Spike Jonze’s direction doesn’t stand out but that is a good thing. It is obvious that the director has a great respect and love for Kaufman’s writing since they worked together on Being John Malkovich. Jonzes does not try anything too absurd. He works very much as a silent director and lets the characters live out the story. This is not to say that Jonze does not construct some brilliant pieces. When Laroche’s past story is revealed, Jonze’s works very simply but effectively to create a very cold but extremely naturalistic scene which will definitely shock any audience member.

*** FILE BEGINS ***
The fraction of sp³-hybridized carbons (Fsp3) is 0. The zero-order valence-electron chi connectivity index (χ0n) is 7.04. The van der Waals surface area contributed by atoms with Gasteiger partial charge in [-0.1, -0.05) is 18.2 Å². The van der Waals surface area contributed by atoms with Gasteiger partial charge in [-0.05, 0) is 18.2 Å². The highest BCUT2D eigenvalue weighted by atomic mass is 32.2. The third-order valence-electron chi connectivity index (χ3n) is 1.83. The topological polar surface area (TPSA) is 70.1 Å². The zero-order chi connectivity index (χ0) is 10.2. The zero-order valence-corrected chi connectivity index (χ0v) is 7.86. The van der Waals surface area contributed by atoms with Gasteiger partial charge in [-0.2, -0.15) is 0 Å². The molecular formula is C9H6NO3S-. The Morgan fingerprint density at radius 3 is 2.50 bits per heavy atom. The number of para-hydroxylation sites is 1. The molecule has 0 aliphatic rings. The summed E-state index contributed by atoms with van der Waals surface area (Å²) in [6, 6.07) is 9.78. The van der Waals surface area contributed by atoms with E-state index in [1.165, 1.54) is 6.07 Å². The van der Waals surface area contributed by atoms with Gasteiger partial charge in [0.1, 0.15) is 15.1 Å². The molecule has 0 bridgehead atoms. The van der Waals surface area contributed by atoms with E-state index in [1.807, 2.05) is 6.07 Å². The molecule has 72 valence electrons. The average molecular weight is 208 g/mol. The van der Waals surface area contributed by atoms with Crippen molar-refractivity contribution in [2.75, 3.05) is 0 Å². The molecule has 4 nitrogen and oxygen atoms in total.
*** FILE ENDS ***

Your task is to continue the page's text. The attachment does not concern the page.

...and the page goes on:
Nicholas Cage puts in one of his best performances in recent memory. No offence meant to Mr. Cage but he does portray paranoia and insecurity brilliantly. He never goes over the top with his performance. He also shines as the brother Donald who is confident yet naïve. The chance to play two roles which show an actor’s range so strongly must have been a challenge for Cage but he fully leaps in and created one of his best pieces of work here. Chris Cooper won an Academy Award in 2003 for his performance in this film and rightly so. Laroche is an interesting character from a less privileged world to the other characters. Cooper plays the tragedy and emotions of the character on such a subtle level that the audience believe this character to be flesh and blood. Streep is excellent as always in portraying the naturalistic tone that Jonze creates. Some of the smaller roles in this film really stand out, especially Brian Cox as screenwriter Robert Mckee whose bite is not as bad as his bark but you would still not like to see his bite.